he didnt have "that splitter"?

ton of curve balls?

New article up on ESPN about Baseball's Best Duos so far - Cubs are all over it.

from that article...(emphasis mine)

It's easy to take Marmol for granted when he's sucking up outs in the seventh and eighth every night. He's averaging 12.80 strikeouts per nine innings, and he's been borderline flawless with the exception of ERA-wrecking flare-ups against San Diego, Tampa Bay and Pittsburgh.


quick look using the BR PI index and 12.8 K/9 is good for 22nd all-time with at least 40 appearances in a season. The top 25 are all after 1989 and all specialized relievers.

Yeah, no wonder they're all specialized relievers since I set the target at 40..duh. Let's try this...

That's K/9 over 10 and at least 30 games with 90% of them as a starter

Randy Johnson had a 13.41 K/9 in 2001
Pedro 13.20 in 1999
then Johnson again for 6 more seasons...

39 players total fit that criteria including Kerry and Prior, both in 2003

As someone here pointed out not too long enough, a quick glance at Demp's BABIP suggests he can't keep up this pace forever.

It's .247, one of the best in the majors along with other early-season surprises like Gavin Floyd, Shaun Marcum, Justin Duchsherer, Joe Saunders, Scott Olsen and surprisingly Cole Hamels.

I was really surprised to see that we had the #1 starter's ERA in the National League. Then I noticed that Marquis has it all the way down to 4.43. And Lilly's got it down to 4.71. Gallagher's tossing up a 3.92.

I guess our rotation has suddenly turned it on in the last 3 weeks.

I was surprised too, & thats why I'm not so sure we need to focus attention on trading for another starter.

Its a shame that besides Zeus and Wood, everybody else in the pen seems really schizophrenic, wasting some very nice starts, as well as offence.

I know that you're not supposed to trade for relievers, but I sure would like a bit more consistency.


Birthday Boy (Aram turns 28 today)
The Venuzulan Corey Patterson (Lou must really hate gingers)

(Also Burres has the flu and Albers will make the start, so the VCP will most likely be on the bench)



"Birthday Boy (Aram turns 28 today)"

He's 30.

In his first 4 full Cubs seasons (2004-2007), he has never hit below .291, and has averaged over 30HR and less than 65K per year.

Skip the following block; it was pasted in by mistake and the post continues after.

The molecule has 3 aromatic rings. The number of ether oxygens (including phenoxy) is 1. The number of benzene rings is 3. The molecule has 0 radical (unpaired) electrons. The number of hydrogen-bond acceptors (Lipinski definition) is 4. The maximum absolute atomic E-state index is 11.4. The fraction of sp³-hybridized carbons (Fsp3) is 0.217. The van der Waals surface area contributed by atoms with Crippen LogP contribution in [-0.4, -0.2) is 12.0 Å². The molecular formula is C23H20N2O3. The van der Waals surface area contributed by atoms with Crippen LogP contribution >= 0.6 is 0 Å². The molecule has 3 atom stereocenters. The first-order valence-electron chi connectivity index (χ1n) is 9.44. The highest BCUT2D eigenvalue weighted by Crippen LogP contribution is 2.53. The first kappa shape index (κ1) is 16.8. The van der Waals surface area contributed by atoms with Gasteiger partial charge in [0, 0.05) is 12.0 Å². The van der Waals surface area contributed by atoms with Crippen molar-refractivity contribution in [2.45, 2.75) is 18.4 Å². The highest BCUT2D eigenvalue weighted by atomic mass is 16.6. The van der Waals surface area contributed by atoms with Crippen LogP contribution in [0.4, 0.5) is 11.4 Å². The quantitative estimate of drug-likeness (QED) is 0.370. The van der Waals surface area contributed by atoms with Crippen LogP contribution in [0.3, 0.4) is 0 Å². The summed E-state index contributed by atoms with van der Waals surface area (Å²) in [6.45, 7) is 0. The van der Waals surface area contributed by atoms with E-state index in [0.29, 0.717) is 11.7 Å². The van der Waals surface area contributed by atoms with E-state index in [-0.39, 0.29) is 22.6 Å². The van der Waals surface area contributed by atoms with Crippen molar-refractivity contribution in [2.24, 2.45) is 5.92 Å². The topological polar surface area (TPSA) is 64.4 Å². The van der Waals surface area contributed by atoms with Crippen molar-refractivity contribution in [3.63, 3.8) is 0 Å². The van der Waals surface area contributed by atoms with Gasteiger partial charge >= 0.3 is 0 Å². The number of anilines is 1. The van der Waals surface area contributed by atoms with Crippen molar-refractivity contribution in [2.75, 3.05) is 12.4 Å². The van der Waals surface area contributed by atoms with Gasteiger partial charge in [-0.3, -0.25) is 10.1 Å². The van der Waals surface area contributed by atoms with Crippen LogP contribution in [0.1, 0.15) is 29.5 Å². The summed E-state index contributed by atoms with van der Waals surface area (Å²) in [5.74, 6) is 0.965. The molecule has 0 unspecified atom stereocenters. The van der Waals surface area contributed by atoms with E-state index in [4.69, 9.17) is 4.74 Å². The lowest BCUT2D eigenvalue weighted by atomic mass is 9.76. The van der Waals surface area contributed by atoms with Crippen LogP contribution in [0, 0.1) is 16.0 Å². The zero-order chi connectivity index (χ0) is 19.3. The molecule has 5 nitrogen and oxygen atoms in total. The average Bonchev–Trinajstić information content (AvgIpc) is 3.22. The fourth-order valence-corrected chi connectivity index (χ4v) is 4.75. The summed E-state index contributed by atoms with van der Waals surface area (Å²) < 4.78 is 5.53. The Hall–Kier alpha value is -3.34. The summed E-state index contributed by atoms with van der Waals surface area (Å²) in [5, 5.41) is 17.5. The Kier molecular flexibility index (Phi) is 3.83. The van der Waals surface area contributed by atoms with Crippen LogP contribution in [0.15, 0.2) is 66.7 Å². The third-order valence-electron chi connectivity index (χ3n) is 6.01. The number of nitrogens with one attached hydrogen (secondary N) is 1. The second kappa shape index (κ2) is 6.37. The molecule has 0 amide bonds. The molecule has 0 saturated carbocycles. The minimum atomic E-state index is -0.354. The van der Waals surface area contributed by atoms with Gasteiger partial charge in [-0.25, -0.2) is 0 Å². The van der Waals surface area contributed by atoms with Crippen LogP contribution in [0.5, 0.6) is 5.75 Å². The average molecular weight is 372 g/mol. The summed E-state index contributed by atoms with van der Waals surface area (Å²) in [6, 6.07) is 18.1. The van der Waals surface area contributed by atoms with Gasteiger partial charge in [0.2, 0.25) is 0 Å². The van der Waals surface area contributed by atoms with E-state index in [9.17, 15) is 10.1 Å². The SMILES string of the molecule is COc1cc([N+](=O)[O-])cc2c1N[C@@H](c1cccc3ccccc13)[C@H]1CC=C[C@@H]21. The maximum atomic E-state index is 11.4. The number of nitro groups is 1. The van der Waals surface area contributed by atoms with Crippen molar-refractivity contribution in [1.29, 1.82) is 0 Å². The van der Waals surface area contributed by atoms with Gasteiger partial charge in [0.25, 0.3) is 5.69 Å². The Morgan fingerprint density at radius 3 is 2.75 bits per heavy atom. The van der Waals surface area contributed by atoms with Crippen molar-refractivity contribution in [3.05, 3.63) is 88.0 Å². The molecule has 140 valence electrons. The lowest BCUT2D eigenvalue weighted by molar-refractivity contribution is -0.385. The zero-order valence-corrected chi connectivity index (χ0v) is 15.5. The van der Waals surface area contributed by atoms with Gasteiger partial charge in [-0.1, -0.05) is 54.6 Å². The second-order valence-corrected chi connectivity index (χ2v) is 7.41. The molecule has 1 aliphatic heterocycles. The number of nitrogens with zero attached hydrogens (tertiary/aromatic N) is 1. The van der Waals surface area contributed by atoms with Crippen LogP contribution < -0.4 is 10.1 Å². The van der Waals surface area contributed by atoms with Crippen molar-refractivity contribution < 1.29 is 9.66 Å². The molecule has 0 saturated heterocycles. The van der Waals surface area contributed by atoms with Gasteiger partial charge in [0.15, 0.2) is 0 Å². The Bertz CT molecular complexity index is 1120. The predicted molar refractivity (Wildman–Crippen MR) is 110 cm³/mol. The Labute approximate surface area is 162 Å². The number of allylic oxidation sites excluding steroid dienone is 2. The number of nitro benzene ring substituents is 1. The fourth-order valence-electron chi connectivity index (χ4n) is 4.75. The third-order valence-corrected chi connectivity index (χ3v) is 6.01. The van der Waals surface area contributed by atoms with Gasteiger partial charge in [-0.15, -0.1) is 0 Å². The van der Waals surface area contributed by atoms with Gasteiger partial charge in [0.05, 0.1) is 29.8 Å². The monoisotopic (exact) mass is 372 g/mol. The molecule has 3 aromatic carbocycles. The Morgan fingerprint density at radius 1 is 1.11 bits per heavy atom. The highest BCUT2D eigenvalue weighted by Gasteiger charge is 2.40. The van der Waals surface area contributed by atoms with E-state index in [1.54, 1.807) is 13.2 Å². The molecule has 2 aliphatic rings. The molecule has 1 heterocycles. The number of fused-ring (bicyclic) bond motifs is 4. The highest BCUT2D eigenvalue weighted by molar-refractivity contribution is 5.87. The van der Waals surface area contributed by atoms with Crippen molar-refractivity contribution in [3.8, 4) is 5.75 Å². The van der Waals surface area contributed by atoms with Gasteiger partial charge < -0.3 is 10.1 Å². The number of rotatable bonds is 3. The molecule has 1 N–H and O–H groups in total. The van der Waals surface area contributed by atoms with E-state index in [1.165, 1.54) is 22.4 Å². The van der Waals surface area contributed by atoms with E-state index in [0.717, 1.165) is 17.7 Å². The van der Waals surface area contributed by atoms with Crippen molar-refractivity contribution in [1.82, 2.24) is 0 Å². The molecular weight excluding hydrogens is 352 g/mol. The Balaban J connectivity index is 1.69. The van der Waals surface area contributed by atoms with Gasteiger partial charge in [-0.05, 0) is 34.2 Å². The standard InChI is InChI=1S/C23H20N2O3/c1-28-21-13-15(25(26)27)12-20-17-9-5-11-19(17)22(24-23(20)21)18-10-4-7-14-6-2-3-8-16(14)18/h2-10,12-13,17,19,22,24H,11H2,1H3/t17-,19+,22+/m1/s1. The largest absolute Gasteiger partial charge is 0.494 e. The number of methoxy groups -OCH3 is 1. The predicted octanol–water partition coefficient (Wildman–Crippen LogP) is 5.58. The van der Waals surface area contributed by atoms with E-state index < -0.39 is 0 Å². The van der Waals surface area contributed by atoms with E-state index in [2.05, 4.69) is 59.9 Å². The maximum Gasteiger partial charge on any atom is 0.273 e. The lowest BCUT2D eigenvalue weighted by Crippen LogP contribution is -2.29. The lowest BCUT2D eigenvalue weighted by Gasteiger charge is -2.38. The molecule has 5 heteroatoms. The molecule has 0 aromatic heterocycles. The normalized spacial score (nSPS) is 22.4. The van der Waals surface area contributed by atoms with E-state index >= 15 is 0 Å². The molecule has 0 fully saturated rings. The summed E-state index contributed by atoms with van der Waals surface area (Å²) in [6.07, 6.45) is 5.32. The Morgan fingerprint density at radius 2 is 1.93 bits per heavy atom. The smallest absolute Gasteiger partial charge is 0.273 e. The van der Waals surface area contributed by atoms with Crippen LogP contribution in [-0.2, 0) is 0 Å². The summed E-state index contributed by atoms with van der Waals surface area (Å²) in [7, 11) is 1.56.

His K's are up surprisingly this year (49 already), but so are his BBs (his OBP is over .400 for the first time), and he is on pace for another .290+ and 30+ HR year.

A hearty "thanks!" to Jim Hendry and the Pirates for this cornerstone to what has been the most consistently competitive Cubs team I can remember -- since his arrival in 2003: two playoff appearances and one near miss in 5 years, and a great first half of 2008.

Enjoy him, becasue we will miss him when he is gone.

Well he is hitting so good maybe he found the Fountain of Youth with one of his latest swings. Yes he is a child of 78 and not 80.

lol ... "Tejada math".

Strange Lineup... After K-Fuk bats first, that's five righties in a row, followed by four lefties in a row...

if i remember right back in april on a couple of
posts i stated that dempster would be our
2nd best pitcher and win 15 games.

C'mon. The game's not 15 minutes old and the Cards already out to a 2-0 lead (HRs by "Shoe Maker" and "Ankle").

"I know that you're not supposed to trade for relievers..."

I don't think Hendry will go that route, primarily because of the amount of money that's already tied up with two of the middle - relief veterans in the pen. They certainly haven't performed up to expectations, considering the resources expended on them. Shades of Veres and Remlinger in '03.

Recent comments

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  • I know he's struggles against lefties but Schwarber seems zoned in - hope he starts tonight.

  • Awesome stuff, Phil.